The Dry, by Jane Harper

Trigger warning for brief depictions of child abuse and assault.

Aaron Falk does not want to go back to his hometown of Kiewarra in the hot, dusty Australian outback. A terrible incident from his teen years and a town’s worth of scorn chanced him and his father away to Melbourne twenty years before The Dry, a series debut by Jane Harper, opens. Aaron is finally pulled back to Kiewarra by perhaps the only thing that could make him return: the sudden, violent death of his best childhood friend. Aaron plans to play his respects and duck out of town as soon as possible. Of course, readers of mystery novels know that Aaron is not going to get the quick exit he wants.

Luke, Aaron’s childhood friend, died in what appears to be a murder-suicide. The crime—which leaves Luke, his wife, and very young son but spares his infant daughter—is a huge shock to everyone in Kiewarra and to Aaron. There were no signs that Luke would do something like this. The investigation that followed didn’t turn up anyone with a motive to kill the family. In the years since he left, Aaron has become a member of Australia’s federal police; he works on financial crimes not violent ones. But Luke’s father, who was like a second father to Aaron, asks Aaron to look at the family’s documents to see if there was something there that might explain the killings. When Aaron tries to demur, Luke’s father reveals that he knows Aaron’s alibi from years ago—when Aaron’s other childhood friend died in the local river with pockets full of stones—is a lie.

The Dry is a highly atmospheric novel. Kiewarra is in the throws of a long drought. Jobs are gone. Money, like the water, has dried up. The town is a place where people are from, not one they go to. Harper’s exposition made me feel like the sun was beating down on my head more than once. I could almost feel the dust in my nose. Against this backdrop, Harper spins out two stories. One details Aaron’s investigation into Luke and his family members’ deaths. Working with the local police officer, Aaron wrestles with the possibility that Luke really did kill his family and himself. The other, composed of flashbacks, shows scenes from Kiewarra twenty years ago. We see Luke and Aaron and their doomed friend, Ellie, as their friendship morphs from childhood camaraderie to uncomfortable teenage attractions.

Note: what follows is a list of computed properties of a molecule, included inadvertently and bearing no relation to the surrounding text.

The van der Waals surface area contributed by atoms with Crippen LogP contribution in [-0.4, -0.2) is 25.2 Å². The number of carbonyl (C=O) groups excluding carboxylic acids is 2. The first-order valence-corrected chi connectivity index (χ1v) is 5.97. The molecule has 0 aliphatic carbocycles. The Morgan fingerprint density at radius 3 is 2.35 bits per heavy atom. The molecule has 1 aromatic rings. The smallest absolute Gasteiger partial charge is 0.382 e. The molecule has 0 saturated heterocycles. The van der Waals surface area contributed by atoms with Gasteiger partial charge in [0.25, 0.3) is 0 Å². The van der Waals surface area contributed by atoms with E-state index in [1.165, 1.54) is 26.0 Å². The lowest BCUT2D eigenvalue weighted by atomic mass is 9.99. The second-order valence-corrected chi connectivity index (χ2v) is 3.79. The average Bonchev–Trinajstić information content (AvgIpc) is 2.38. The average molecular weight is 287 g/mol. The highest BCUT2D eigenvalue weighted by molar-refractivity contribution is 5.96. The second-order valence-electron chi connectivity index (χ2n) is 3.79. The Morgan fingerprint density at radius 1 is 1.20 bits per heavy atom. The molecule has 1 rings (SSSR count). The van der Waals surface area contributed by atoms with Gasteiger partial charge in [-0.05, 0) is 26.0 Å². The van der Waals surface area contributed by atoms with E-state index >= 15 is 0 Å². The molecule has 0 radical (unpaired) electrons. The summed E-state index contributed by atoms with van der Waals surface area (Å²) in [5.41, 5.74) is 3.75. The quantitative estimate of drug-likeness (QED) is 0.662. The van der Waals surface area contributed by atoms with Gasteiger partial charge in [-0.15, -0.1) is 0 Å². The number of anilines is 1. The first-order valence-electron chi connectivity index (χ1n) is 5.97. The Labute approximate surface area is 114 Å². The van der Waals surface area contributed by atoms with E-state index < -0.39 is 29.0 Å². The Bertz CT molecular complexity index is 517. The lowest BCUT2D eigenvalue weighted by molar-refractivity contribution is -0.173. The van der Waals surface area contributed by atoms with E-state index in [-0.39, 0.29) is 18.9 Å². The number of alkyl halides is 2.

I listened to The Dry as an audiobook, narrated with a soft Australian accent by Stephen Shanahan. Shanahan did such good work with Harper’s book that The Dry was over almost before I realized. The only part that dragged was the epilogue, in which we finally learn Ellie’s part of the story. Aaron’s case with Luke and his family wraps up in such an explosive manner that the denouement felt, to me, like it went on too long. It was also a big emotional shift from elated survival to grim tragedy. This epilogue was necessary for the overall plot, but it is the only clumsy part of an otherwise successful mystery novel.

2 Comments

  1. I’ve just loaned this to my dad who is rapidly running out of books during the lock down. I’ve made sure he knows I want it back though because it has been recommended by so many bloggers. Are you going to read any of her other books?

    Liked by 1 person

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